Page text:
Fair trade is an operation aimed at assisting less fortunate countries and its citizens by purchasing goods for a higher price than is offered elsewhere. The goal is to provide opportunities for income that would not normally exist without the aid of other nations. Citizens of impoverished countries can make products and have them distributed to more affluent countries for higher prices. Therefore, fair trade markets may be loosely defined as the countries that are in agreement with one another to abide by certain fair trade guidelines. Not only does fair trade seek to equalize the trading industry, but also aims to educate and assist producers in maximizing potential.
The concept of fair trade markets was first established during the 1940s. Products made by locals from poor communities were sold in North America and Europe for fair prices. The first fair trade certification movement was in 1988 when the price of coffee was dropping drastically. An opportunity to help Dutch coffee-farm workers while still receiving a decent price on coffee was offered to consumers. Agreements are available for a number of different products, including honey, rice, bananas, coffee, and wine.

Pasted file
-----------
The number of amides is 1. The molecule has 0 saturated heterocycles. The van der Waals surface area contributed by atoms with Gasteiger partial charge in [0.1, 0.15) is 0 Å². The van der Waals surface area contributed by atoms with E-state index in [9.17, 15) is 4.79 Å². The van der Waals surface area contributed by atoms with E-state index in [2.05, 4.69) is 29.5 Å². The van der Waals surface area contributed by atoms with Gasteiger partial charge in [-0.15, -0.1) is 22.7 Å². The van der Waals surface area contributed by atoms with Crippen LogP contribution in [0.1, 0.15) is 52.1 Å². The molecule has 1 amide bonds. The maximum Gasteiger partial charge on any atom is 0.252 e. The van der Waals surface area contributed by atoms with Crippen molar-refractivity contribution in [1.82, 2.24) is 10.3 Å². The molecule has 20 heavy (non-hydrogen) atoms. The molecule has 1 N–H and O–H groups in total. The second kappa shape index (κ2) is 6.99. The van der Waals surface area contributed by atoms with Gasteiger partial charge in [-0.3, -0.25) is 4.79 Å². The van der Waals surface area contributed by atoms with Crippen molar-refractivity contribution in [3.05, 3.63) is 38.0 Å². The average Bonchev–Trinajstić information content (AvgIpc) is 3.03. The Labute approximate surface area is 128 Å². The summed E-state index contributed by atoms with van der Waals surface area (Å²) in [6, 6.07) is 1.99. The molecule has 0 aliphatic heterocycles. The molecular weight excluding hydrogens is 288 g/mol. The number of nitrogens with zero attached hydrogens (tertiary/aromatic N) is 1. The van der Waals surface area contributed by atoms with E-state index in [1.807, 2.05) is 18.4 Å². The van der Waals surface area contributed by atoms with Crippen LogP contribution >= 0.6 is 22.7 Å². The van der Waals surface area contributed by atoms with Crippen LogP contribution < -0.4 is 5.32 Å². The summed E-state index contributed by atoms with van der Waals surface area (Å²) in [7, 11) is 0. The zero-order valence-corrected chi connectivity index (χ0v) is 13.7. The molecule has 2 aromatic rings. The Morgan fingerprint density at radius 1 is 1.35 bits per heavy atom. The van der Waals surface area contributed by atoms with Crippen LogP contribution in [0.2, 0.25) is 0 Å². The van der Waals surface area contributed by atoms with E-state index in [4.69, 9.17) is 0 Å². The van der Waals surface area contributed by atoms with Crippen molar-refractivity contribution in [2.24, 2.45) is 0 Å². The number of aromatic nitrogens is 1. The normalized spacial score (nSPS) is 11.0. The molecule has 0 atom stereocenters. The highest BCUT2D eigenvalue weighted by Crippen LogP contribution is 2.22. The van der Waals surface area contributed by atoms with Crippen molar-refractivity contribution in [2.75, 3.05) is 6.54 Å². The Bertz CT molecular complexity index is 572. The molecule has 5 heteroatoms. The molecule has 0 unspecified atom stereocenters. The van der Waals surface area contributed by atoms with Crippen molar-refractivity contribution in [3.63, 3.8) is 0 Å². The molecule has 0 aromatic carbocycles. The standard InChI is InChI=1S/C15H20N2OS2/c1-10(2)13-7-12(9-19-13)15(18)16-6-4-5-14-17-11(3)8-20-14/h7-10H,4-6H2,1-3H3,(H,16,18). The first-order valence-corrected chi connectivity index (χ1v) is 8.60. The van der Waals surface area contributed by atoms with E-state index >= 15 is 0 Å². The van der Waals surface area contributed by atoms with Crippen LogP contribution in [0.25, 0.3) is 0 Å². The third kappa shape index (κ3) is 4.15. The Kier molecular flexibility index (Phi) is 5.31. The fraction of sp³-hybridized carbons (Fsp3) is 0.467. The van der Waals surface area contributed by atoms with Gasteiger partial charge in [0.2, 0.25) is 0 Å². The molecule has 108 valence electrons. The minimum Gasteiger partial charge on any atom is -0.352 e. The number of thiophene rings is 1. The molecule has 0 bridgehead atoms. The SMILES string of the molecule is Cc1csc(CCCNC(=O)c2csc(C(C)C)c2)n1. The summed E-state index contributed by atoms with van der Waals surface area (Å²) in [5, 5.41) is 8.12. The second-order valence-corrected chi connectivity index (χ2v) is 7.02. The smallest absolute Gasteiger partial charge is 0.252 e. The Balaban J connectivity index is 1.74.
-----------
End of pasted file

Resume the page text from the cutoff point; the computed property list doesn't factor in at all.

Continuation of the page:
There is a set of criteria that must be met by both the producer and distributor in order for the product to be stamped with a fair trade label. Different qualifications for different types of products are set by the Fairtrade Labelling Organizations International (FLO). After a site inspection, which is conducted by a separate organization called FLO-Cert, and a thorough application process, the producer may be approved. Once approved, he or she is then subject to yearly inspections to make sure he or she is continuing to uphold the standards.
Typically, there are numerous organizations associated with fair trade markets. Examples include TransFair USA and the Fair Trade Federation. Both groups focus on creating awareness and making agreements with companies to participate.
The most common product associated with fair trade markets is coffee. Starbucks® began offering certified coffee in many of its stores after feeling tremendous pressure from TransFair USA and consumers. The Global Exchange website offers consumers the names of hundreds of coffee distributors that sell at least one fair trade certified brand.
In business, companies typically attempt to purchase goods and services for the lowest possible price. Fair trade focuses a little less on the bottom line. Instead, it focuses more on ensuring that the provider of the goods or services is receiving a sufficient selling price.